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Part 1, (still don't get the photo limitation)
Last 5 months:
From an article today from American Shipper, it is becoming apparent that most of the largest seizures of drugs around the world are common from container shipping.
Port of Philadelphia; 15,500 kilos of cocaine, worth $1 billion, 6/16/2019
Port of Felixstowe, England, 1,279 kilos of heroin, worth, $148 million, 8/30/2019, 398 kilos of heroin 8/2/2019
Port of Gioia Tauro in Italy; 1,176 kilos of cocaine, worth $275 million, 11/11/2019 (past year over 2.5 tons)
Port of Lazaro Cardenas in Michocan, 23,368 kilos of fentanyl, arriving from China, enough to kill everyone on the planet, 8/23/2019
Container shipping’s drug problem will just not go away. After a string of police busts in the U.S. this year, the focus has switched to European ports in recent months.
As reported in FreightWaves, a record 1,279 kilograms of heroin with a street value of £130 million ($148 million) was seized at the port of Felixstowe, England, on Aug. 30.
Italian police topped that value earlier this week when 1,176 kilograms of cocaine worth 250 million euros ($275 million) was found in a reefer container (pictured above; source: Europol) with Mediterranean Shipping Company (MSC) branding at the Port of Gioia Tauro, a container shipping hub in southwest Italy.
Europol said the Italian Carabinieri (Carabinieri) and the Italian Finance Corps (Guardia di Finanza), supported by Italian Customs, Europol and Frontex, seized the drugs Nov. 11.
‘Ndrangheta mafia to blame
“This seizure confirms the port of Gioia Tauro as a major hub for the transit of cocaine trafficked to western Europe,” said a statement from Europol.
“This is also shown in other recent Italian investigations against ‘Ndrangheta criminal structures active in the transnational cocaine trafficking.”
Shipping documents indicated the box was destined for Germany.
The seized cocaine was hidden in 144 packages within a case of bananas stored in a refrigerated container. The drugs were detected after the Italian Finance Corps and Customs authorities performed an extensive risk analysis of several vessels and containers arriving at the port of Gioia Tauro. The case was then referred to the Anti-mafia District Prosecution Office.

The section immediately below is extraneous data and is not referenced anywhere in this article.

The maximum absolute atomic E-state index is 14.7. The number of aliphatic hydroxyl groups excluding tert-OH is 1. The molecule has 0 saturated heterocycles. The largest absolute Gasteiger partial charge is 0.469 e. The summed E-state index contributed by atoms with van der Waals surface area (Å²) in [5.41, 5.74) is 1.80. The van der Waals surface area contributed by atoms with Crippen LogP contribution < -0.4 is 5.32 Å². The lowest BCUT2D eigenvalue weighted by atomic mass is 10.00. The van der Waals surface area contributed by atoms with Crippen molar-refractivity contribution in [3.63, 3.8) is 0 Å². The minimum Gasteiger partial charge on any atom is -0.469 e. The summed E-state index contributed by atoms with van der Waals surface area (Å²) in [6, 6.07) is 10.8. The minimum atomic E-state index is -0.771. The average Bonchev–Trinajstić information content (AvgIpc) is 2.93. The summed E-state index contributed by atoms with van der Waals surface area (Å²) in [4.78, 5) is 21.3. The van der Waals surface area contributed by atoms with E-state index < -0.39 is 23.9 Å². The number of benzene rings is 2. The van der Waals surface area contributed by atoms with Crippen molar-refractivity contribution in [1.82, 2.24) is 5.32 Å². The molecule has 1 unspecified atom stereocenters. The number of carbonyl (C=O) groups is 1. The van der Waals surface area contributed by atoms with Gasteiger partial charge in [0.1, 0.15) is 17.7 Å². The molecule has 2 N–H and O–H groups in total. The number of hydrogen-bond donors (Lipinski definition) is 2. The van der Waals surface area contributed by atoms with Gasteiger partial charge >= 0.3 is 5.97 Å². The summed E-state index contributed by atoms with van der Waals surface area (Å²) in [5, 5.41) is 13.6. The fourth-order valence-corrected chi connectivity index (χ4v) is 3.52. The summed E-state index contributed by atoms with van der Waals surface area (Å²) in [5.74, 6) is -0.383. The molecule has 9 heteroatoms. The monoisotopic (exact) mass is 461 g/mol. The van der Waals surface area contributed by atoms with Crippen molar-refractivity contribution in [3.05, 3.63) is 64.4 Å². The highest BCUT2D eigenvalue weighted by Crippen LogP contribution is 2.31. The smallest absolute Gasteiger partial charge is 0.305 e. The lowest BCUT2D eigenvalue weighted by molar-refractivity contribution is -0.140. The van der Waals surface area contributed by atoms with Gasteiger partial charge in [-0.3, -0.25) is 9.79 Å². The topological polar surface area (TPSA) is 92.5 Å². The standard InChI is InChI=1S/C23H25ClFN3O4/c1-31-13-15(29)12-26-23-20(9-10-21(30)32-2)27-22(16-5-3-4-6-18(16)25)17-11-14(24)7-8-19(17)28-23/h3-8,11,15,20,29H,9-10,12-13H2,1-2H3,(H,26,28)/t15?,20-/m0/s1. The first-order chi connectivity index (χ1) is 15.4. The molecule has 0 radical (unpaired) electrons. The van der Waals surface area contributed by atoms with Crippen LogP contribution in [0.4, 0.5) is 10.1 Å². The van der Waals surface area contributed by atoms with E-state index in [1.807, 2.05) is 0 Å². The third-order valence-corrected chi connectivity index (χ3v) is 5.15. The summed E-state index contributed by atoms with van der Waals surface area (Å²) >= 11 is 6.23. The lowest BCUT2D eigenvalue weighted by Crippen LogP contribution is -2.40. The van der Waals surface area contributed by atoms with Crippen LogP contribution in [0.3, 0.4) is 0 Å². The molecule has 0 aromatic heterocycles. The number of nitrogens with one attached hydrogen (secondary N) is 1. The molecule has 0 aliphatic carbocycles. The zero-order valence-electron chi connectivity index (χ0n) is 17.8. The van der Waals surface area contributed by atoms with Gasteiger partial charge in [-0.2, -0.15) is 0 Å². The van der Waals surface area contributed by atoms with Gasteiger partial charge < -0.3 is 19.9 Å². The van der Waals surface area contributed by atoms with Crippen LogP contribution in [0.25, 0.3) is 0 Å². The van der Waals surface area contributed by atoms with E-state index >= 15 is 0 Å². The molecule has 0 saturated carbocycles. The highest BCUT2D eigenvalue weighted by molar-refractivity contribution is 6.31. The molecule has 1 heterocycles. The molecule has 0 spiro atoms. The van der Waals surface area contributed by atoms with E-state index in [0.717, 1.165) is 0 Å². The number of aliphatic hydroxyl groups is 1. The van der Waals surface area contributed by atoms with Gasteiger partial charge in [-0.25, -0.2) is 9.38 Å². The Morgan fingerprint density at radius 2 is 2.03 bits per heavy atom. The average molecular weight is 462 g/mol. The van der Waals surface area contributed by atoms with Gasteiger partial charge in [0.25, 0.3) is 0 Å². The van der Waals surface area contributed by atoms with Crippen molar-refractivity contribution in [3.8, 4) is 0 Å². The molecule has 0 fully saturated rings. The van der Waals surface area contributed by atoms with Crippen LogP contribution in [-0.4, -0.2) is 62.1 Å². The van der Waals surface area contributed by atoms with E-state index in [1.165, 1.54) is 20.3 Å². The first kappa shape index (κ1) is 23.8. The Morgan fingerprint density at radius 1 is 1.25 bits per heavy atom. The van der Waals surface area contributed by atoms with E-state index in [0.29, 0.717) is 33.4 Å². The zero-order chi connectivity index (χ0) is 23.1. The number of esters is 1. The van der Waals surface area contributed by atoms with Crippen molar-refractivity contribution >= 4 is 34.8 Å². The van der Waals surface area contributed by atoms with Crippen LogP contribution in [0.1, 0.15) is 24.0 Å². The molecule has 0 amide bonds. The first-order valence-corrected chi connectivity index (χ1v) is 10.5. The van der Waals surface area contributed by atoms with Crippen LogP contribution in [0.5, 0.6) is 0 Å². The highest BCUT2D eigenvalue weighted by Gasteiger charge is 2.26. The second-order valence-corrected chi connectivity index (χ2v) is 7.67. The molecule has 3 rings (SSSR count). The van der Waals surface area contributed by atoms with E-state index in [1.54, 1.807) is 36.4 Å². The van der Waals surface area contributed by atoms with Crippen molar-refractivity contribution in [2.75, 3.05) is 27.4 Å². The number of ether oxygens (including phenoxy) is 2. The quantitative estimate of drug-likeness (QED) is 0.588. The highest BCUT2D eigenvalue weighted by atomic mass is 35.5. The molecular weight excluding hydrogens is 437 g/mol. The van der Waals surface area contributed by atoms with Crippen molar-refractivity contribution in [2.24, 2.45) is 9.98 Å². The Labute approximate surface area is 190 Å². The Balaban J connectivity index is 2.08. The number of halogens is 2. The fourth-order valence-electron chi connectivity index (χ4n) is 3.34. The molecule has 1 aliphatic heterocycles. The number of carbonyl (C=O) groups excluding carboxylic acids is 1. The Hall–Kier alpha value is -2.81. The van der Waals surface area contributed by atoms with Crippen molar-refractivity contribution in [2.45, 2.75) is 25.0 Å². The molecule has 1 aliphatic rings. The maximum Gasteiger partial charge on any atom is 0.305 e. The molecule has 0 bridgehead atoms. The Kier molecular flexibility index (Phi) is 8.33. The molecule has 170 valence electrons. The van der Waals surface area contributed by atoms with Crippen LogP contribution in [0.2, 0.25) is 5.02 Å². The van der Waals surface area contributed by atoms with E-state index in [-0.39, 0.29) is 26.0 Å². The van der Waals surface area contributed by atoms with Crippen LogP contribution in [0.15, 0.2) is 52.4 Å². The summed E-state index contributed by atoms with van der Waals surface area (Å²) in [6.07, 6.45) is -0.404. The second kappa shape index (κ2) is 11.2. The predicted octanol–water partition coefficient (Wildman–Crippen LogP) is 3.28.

Mediterranean Shipping Company (MSC) did not respond when asked if it was the owner of the container found with 1,176 kilograms of cocaine at the Port of Gioia Tauro on November 11. MSC branding is far left.
In the past 12 months alone, the Italian Finance Corps and the Customs Agency have seized over 2.5 tonnes of cocaine at Gioia Tauro.
Europol and Frontex provided technical and operational assistance in the investigation that preceded the seizure. “The early deployment on-the-spot of Europol experts facilitated the immediate exchange of information with other potentially affected EU Member States,” added Europol.
No response about the ownership of the box was forthcoming from MSC at the time this article was published.
Europol could not confirm if the container was MSC-owned when contacted by FreightWaves.
Container shipping’s drug problem
The use of container shipping for drug smuggling has become a global issue during 2019. The Aug. 30 heroin seizure from a Maersk vessel at the port of Felixstowe August 30 followed the seizure of 398 kg of heroin from a vessel at the same U.K. gateway Aug. 2.
A record 1,279 kilograms of heroin with a street value of £130 million ($148 million) was seized at the port of Felixstowe, England, on Aug. 30. Image: Stephen Ivie )
At the Port of Lazaro Cardenas in Michoacan, Mexico, 23,368 kilos of fentanyl arriving from China were found on the Svendborg Maersk on Aug. 23.
In the U.S., the Port of Philadelphia was the scene of a record cocaine bust in June, the second U.S. drug bust this year involving a container ship operated by MSC.
MSC released a statement that it “has a long-standing history of cooperating with U.S. federal law enforcement agencies to help disrupt illegal narcotics trafficking and works closely with U.S. Customs and Border Protection.
“Unfortunately, shipping and logistics companies are from time to time affected by trafficking problems,” it added.
Globalization fuels smuggling
The rising tide of drug smuggling in large quantities using containers has long been predicted as a likely consequence of globalization.
The Stockholm International Peace Research Institute (SIPRI) issued a policy paper in 2012 predicting the global shipping industry would be used for the transport of narcotics, arms and other illicit cargo. The authors, Hugh Griffiths and Michael Jenks, pointed to a particular risk in future years for the container shipping industry.
“Maritime trade is one of the pillars of globalization. As new economic powers emerge and new trading links are forged, maritime trade will continue to expand,” they wrote. “Understandably, governments will continue to weigh the benefits of stricter controls on the shipping industry against the significant costs of jeopardizing their countries’ involvement in the maritime trade.”